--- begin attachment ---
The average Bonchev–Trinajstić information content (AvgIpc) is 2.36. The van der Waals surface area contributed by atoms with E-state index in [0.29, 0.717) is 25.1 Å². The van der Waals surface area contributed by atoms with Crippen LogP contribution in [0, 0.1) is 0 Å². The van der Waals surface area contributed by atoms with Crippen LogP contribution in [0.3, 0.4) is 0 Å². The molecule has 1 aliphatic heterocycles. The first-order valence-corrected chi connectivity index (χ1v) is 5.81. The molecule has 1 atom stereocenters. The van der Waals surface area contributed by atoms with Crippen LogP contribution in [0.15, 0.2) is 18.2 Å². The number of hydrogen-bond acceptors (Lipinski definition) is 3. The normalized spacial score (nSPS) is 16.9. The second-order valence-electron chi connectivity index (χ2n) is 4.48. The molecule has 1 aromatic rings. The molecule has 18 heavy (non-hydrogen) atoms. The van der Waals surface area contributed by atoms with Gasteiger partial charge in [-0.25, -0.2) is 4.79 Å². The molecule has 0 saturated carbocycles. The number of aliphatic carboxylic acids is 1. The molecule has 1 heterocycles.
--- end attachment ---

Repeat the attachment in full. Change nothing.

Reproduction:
The average Bonchev–Trinajstić information content (AvgIpc) is 2.36. The van der Waals surface area contributed by atoms with E-state index in [0.29, 0.717) is 25.1 Å². The van der Waals surface area contributed by atoms with Crippen LogP contribution in [0, 0.1) is 0 Å². The van der Waals surface area contributed by atoms with Crippen LogP contribution in [0.3, 0.4) is 0 Å². The molecule has 1 aliphatic heterocycles. The first-order valence-corrected chi connectivity index (χ1v) is 5.81. The molecule has 1 atom stereocenters. The van der Waals surface area contributed by atoms with Crippen LogP contribution in [0.15, 0.2) is 18.2 Å². The number of hydrogen-bond acceptors (Lipinski definition) is 3. The normalized spacial score (nSPS) is 16.9. The second-order valence-electron chi connectivity index (χ2n) is 4.48. The molecule has 1 aromatic rings. The molecule has 18 heavy (non-hydrogen) atoms. The van der Waals surface area contributed by atoms with Gasteiger partial charge in [-0.25, -0.2) is 4.79 Å². The molecule has 0 saturated carbocycles. The number of aliphatic carboxylic acids is 1. The molecule has 1 heterocycles.